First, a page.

Jonathan Rogers helps me here. I mentioned his words before. Rogers says we all have a territory, —a little patch of ground that is yours to cultivate. Your patch of ground is your unique combination of experiences and perspective and voice and loves and longings and community. Tend that patch of ground.

Serve them. Keep on. Tend that little patch.

Rejected, Victorious, and Lover to the End

That would be my master course, three truths to help fight loser-itis.

But I’d have to bring it all home with Jesus. Jesus, the arm of the LORD, who was rejected of men and loved to the end.

Then at the end of the hour, I’d say to my class, Ya’ll, let’s go learn from Him. There’s victory in Jesus.

He was despised, and rejected of men; a man of sorrows, and acquainted with grief:

and as one from whom men hide their face he was despised; and we esteemed him not.

Isaiah 53:3

But thanks be to God, who gives us the victory through our Lord Jesus Christ.

1 Corinthians 15:57

Learn to Pray by Praying

Man wearing PRAY cap

I love to hear my friends pray. Hearing them pour out their hearts to God encourages me.

When Prayer Time Is Silent

Conversely, one of the biggest deflators I face as a small group leader is deafening sound of silence. Sometimes it’s like this: I pray. Others are invited to pray. But if the people all prayed, I heard not what they said.

Admittedly, sometimes it might be that I sucked all the air out of the room. I’m working to change that.

But sometimes the silence might have to do with comparing our prayers with others.

Admittedly, my prayers can be profuse, sprawling and verbose. I’m like that in most of my close relationships. I’m seldom terse—with my human friends and my God-man friend. One praise reminds me of a second, a third request of a fourth and it’s off to the races. I’m a mouse with a muffin, if I don’t rein me in.

But I love when my concise friends pray. I love when my casual friends pray and I love when my formal friends pray.

In short, I do love to hear the saints pray. And some of them are models.

Choose Models—But Choose Them Well

Theologian D.A. Carson says there is not one best way to pray. But prayer models can help us pray. In different, good ways.

Most of us can improve our praying by carefully, thoughtfully listening to others pray. This does not mean copying everything we hear. . . Not every good model provides us with exactly the same prescription for good praying, exactly the same balance. All of them pray with great seriousness; all of them use arguments and seek goals that are already portrayed in Scripture. Some of the seem to carry you with them into the very throne room of the Almighty; others are particularly faithful in intercession, despite the most difficult circumstances in life and ministry; still others are noteworthy because of the breadth of their vision. All are characterized by a wonderful mixture of contrition and boldness in prayer.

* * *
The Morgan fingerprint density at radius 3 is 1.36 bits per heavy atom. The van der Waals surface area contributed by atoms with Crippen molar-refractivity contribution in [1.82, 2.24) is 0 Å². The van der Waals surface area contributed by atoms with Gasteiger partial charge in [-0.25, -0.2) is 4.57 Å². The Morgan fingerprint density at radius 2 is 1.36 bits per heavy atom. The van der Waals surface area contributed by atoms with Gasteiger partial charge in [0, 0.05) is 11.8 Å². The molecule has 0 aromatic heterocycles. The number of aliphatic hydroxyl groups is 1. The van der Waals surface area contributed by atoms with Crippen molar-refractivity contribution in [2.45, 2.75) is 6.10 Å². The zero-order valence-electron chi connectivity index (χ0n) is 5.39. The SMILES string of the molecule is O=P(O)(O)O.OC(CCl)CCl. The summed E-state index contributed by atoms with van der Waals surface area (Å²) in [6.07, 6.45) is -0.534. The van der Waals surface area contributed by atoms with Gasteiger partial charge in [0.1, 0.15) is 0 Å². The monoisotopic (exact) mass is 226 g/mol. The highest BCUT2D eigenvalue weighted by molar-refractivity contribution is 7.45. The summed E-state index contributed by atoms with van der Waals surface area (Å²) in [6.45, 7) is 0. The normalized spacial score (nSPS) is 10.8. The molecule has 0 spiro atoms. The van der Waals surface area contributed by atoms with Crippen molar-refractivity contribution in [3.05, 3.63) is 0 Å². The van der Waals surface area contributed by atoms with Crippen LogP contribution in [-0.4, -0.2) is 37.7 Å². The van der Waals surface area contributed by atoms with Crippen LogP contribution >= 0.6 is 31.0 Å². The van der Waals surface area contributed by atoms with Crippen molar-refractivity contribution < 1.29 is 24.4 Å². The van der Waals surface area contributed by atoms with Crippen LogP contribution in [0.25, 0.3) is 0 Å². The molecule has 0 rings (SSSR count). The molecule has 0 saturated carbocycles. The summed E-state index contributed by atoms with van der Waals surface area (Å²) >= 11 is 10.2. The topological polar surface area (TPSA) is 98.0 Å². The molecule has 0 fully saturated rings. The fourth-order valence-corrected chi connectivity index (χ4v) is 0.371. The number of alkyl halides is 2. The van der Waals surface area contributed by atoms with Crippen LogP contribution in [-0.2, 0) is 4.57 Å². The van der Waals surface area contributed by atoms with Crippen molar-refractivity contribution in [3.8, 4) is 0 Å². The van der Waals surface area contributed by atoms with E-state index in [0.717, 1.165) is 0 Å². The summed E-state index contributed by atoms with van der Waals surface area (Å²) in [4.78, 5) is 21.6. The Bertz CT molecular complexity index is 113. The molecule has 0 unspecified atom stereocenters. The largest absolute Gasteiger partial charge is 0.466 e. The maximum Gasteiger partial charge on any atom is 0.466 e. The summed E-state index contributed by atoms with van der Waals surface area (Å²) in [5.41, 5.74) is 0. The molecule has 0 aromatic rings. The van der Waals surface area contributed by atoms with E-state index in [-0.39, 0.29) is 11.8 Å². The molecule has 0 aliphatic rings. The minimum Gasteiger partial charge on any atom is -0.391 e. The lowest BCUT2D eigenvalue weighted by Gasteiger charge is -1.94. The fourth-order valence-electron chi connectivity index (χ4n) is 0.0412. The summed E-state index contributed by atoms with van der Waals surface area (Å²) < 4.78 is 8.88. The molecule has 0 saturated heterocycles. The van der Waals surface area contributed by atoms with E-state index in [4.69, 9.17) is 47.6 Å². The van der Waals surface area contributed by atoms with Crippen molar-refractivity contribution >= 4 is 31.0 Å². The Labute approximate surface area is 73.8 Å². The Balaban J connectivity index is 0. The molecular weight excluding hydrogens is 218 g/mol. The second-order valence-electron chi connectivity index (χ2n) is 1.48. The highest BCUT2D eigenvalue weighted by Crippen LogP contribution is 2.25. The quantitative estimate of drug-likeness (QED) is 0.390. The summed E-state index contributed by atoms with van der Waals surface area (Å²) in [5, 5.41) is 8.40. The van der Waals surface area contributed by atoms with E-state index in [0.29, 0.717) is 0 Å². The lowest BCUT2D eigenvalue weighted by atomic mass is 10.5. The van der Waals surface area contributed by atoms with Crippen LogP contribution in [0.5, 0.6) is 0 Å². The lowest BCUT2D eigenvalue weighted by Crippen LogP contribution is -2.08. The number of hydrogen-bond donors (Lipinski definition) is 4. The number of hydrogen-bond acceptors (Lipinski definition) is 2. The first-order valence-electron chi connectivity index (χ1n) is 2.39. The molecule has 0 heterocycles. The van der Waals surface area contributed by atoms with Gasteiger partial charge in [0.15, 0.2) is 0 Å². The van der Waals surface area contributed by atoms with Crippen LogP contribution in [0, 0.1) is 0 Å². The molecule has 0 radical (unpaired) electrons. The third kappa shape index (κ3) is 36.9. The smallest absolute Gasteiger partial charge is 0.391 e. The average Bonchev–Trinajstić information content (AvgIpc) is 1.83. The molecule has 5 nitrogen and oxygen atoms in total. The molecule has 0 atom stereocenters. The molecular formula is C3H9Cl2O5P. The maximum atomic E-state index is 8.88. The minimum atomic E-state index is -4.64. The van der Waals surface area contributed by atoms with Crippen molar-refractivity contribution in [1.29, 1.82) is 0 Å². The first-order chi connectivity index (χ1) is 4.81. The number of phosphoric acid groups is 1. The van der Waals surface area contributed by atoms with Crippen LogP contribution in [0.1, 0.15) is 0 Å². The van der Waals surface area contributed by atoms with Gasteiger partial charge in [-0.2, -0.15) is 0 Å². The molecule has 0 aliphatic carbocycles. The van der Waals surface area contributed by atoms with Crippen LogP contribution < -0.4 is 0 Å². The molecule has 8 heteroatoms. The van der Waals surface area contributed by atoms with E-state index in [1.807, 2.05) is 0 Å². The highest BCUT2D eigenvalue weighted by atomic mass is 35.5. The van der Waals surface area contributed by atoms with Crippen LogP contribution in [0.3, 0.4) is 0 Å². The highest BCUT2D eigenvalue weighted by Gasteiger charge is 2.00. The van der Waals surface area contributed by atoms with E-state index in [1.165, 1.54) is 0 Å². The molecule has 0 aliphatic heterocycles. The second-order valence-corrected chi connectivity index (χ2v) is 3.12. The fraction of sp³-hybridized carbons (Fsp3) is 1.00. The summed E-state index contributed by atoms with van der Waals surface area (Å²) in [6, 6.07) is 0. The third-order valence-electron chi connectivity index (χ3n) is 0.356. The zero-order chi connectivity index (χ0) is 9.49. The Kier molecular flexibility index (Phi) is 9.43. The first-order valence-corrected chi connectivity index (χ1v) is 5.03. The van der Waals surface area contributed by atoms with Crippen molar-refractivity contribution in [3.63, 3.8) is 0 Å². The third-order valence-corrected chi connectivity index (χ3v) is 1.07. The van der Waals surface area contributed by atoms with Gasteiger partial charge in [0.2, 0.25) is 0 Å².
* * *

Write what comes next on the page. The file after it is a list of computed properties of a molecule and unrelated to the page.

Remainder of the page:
D.A. Carson, 8 Lessons from the School of Prayer

I am learning to pray. First from Bible pray-ers, then from my friends. Cathe ends prayers with Psalm 19:14, and Jen prays with touching spontaneity; Hannah with God’s character first, and Donna ever with gentle persistence. My friend Sarah prays in earnest for the lost.

But this post is not about how to pray. It’s just a simple call to pray—as only you can.

[Prayer] is the active exercise of a personal relationship, a kind of friendship, with the living God and his Son Jesus Christ

–J.I. Packer

No Recipe, Just Pray

Prayer is an active exercise of a personal relationship. Our friendships are dynamic. They change and grow. How I relate to my friend Jen isn’t the exact way my friend Lisa relates to Jen. There is uniqueness, and that is as God means it.

I start with the truism that each Christian’s prayer life, like every good marriage, has in it common factors about which one can generalize and also uniquenesses which not other Christian’s pray life will quite match. You are you, and I am I, and we must each find our own way with God, and there is no recipe for prayer that can work for us like a handyman’s do-it-yourself manual or cookery book, where the claim is that if you follow the instruction you can’t go wrong.

Praying is not like carpentry or cookery. It is the active exercise of a personal relationship, a kind of friendship, with the living God and his Son Jesus Christ, and the way it goes is more under divine control that under ours. Books on praying, like marriage manuals, are not to be treated with slavish superstition, as if perfection of technique is the answer to all difficulties; their purpose, rather, is to suggest things to try.

But as in other close relationships, so in prayer: you have to find out by trial and error what is right for you, and you learn to pray by praying. Some of us talk more, others less; some some are constantly vocal, others cultivate silence before God as their way of adoration. . . Yet we may all be praying as God means us to do. The only rules are, stay within biblical guidelines and within those guidelines, as John Chapman puts it, “pray as you can and don’t try to pray as you can’t.”

J.I. Packer, In My Path of Prayer, ed. David Hanes, p. 57

In a word: pray.

Continue steadfastly in prayer, being watchful in it with thanksgiving.

Colossians 4:2

On Influence, Inferiority & The Goodness of a Well-timed Word

Encouragement is the oxygen of the soul.

George M. Adams

Do you know the joy of a well-timed word? The sweetness of an apt reply?

Those sort of words met me this morning. Some timely words caught me by surprise before I even left my bed. But before I share those words, I’ll quick explain the season.

We’ll make it short and start last night. I spent a good part of the night in fighting the sulks. The triggers were clear: low blood sugar, the time of month, and a visit with a friend enrolled in a degree program in which I’d love to be.